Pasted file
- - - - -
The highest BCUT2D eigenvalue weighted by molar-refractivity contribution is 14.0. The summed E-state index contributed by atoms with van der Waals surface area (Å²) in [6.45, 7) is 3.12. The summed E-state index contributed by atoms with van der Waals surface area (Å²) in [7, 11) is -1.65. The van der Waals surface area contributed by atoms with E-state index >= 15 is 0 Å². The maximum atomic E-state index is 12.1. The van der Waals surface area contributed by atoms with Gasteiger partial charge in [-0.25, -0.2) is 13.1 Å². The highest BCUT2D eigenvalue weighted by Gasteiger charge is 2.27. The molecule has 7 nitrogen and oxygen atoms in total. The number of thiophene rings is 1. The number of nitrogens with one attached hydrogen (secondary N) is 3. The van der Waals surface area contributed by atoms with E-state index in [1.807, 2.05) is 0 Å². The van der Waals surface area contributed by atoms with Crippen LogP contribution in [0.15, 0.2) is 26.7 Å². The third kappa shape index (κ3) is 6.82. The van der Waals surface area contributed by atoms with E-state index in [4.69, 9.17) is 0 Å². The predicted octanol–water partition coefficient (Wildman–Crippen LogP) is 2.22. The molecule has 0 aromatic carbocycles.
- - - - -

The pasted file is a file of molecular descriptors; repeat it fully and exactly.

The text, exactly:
The highest BCUT2D eigenvalue weighted by molar-refractivity contribution is 14.0. The summed E-state index contributed by atoms with van der Waals surface area (Å²) in [6.45, 7) is 3.12. The summed E-state index contributed by atoms with van der Waals surface area (Å²) in [7, 11) is -1.65. The van der Waals surface area contributed by atoms with E-state index >= 15 is 0 Å². The maximum atomic E-state index is 12.1. The van der Waals surface area contributed by atoms with Gasteiger partial charge in [-0.25, -0.2) is 13.1 Å². The highest BCUT2D eigenvalue weighted by Gasteiger charge is 2.27. The molecule has 7 nitrogen and oxygen atoms in total. The number of thiophene rings is 1. The number of nitrogens with one attached hydrogen (secondary N) is 3. The van der Waals surface area contributed by atoms with E-state index in [1.807, 2.05) is 0 Å². The van der Waals surface area contributed by atoms with Crippen LogP contribution in [0.15, 0.2) is 26.7 Å². The third kappa shape index (κ3) is 6.82. The van der Waals surface area contributed by atoms with E-state index in [4.69, 9.17) is 0 Å². The predicted octanol–water partition coefficient (Wildman–Crippen LogP) is 2.22. The molecule has 0 aromatic carbocycles.